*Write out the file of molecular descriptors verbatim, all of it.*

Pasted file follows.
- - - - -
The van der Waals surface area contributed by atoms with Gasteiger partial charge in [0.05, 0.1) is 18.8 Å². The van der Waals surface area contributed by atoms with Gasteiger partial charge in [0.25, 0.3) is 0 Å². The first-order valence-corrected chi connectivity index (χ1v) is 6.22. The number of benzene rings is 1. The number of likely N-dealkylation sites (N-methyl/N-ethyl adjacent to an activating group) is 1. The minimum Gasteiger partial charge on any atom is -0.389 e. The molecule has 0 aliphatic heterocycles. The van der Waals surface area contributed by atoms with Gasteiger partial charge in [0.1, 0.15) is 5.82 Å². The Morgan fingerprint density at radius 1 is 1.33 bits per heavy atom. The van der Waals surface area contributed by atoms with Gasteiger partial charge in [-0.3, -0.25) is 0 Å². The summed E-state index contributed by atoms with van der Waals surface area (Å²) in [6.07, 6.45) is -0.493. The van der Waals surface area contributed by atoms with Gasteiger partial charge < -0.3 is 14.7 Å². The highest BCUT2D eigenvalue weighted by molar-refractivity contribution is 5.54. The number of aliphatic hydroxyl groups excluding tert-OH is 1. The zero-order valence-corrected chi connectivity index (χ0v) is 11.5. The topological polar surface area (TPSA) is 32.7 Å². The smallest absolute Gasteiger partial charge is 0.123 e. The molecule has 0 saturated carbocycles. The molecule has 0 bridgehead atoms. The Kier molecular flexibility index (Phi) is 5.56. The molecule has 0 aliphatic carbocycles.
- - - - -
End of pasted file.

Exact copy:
The van der Waals surface area contributed by atoms with Gasteiger partial charge in [0.05, 0.1) is 18.8 Å². The van der Waals surface area contributed by atoms with Gasteiger partial charge in [0.25, 0.3) is 0 Å². The first-order valence-corrected chi connectivity index (χ1v) is 6.22. The number of benzene rings is 1. The number of likely N-dealkylation sites (N-methyl/N-ethyl adjacent to an activating group) is 1. The minimum Gasteiger partial charge on any atom is -0.389 e. The molecule has 0 aliphatic heterocycles. The van der Waals surface area contributed by atoms with Gasteiger partial charge in [0.1, 0.15) is 5.82 Å². The Morgan fingerprint density at radius 1 is 1.33 bits per heavy atom. The van der Waals surface area contributed by atoms with Gasteiger partial charge in [-0.3, -0.25) is 0 Å². The summed E-state index contributed by atoms with van der Waals surface area (Å²) in [6.07, 6.45) is -0.493. The van der Waals surface area contributed by atoms with Gasteiger partial charge < -0.3 is 14.7 Å². The highest BCUT2D eigenvalue weighted by molar-refractivity contribution is 5.54. The number of aliphatic hydroxyl groups excluding tert-OH is 1. The zero-order valence-corrected chi connectivity index (χ0v) is 11.5. The topological polar surface area (TPSA) is 32.7 Å². The smallest absolute Gasteiger partial charge is 0.123 e. The molecule has 0 saturated carbocycles. The molecule has 0 bridgehead atoms. The Kier molecular flexibility index (Phi) is 5.56. The molecule has 0 aliphatic carbocycles.